- Knowledge of aircraft technology and possible fuel bags e.g. FPT fuel bags
- The strategist, holistic designer able to conceptually grasp the problem and interconnectivity
The Team Chapman Assembled
Those included are believed to be: –
- Alan Styman
- Len Terry
- Ian Jones
- Mike Costin
- Dick Scammell
- Ted Woodley
- Cedric Selzer
- Jim Endruweit
- David Lazenby
- Bill Webb
- Paul Wright
- Mike Wardle
- David Shuttle
- Derek Wilde
The monocoque was not original.
The better reference works [see below] give historical details and applications. They include: –
- Hanley Page aircraft from 1911
- Louis Bechereau -streamlined fuselage load bearing stressed skin
- Cornelian light car c 1915
- Gabriel Voisin racing car 1923
- Alec Issigonis and Laurie Bond’s monocoque -750 Austin 7 single seat racing car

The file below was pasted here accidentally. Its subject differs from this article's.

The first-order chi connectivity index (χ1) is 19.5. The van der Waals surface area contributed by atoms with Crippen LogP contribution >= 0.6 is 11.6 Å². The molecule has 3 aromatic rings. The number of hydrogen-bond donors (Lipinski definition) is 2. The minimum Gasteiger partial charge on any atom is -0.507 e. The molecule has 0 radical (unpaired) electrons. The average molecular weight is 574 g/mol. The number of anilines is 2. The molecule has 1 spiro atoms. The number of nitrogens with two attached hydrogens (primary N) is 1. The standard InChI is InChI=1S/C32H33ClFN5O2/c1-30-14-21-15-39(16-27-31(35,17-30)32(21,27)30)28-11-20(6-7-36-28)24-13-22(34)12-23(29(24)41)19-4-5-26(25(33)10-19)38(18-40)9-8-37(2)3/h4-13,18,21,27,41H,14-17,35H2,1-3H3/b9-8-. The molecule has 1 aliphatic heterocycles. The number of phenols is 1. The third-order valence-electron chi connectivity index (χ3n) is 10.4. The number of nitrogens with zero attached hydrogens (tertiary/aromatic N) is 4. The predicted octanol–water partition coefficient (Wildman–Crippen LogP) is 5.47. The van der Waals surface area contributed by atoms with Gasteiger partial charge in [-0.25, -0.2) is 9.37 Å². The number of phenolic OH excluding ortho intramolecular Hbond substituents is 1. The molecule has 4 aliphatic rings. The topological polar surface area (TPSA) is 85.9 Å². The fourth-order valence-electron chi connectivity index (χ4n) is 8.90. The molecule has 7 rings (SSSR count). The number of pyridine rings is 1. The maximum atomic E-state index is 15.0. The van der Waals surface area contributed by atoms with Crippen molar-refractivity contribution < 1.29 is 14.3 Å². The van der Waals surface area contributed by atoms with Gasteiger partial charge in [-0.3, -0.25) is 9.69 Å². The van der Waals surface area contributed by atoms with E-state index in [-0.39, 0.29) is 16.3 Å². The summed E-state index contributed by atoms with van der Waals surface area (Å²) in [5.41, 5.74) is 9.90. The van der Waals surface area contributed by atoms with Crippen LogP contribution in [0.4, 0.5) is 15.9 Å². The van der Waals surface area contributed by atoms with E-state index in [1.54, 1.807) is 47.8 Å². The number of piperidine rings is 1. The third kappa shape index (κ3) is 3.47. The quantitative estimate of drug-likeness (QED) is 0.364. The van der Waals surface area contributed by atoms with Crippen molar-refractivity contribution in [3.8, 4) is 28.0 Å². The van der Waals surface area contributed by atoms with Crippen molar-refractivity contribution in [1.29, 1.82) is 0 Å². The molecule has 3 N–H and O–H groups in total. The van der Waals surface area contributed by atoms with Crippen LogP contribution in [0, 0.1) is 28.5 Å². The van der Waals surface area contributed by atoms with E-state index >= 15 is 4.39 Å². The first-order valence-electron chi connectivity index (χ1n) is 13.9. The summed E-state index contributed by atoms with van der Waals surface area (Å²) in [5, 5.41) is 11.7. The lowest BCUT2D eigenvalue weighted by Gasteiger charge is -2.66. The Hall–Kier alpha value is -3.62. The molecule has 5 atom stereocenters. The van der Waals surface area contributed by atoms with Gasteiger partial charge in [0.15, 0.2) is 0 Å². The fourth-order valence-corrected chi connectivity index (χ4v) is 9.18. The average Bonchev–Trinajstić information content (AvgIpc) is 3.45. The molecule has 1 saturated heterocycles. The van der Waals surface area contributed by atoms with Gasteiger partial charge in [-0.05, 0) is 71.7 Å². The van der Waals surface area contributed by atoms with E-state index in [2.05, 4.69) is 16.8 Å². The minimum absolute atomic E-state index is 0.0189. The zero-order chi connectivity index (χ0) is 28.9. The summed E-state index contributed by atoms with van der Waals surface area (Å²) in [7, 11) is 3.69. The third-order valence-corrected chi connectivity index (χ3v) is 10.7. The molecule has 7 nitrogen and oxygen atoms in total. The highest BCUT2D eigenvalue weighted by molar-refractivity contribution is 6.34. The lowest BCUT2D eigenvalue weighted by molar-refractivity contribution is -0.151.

- Tom Killeen monocoque sports car in mid 1950’s
- Jaguar D type centre section
- BRM P25 c 1955-57
- Frank Costin design for Marcos sports racing car of late 1950’s early 1960’s constructed of laminated plywood.
These may be grasped with reference to editor’s photographs:
- Fuselage of Horsa World War 2 glider
- Sir A. Issigonis single seat racing car
Conventional wisdom suggests and inference is that Colin Chapman devised the monocoque chassis possibly in a flash of inspiration. The editors doubt this and do not believe it to be consistent with the Chapman methodology. The inspiration theory seems to ignore the scientific analysis of which Chapman was capable and indeed him not using very recent experience or his strategic deductions relating to the opposition and what could be extracted from the opportunity.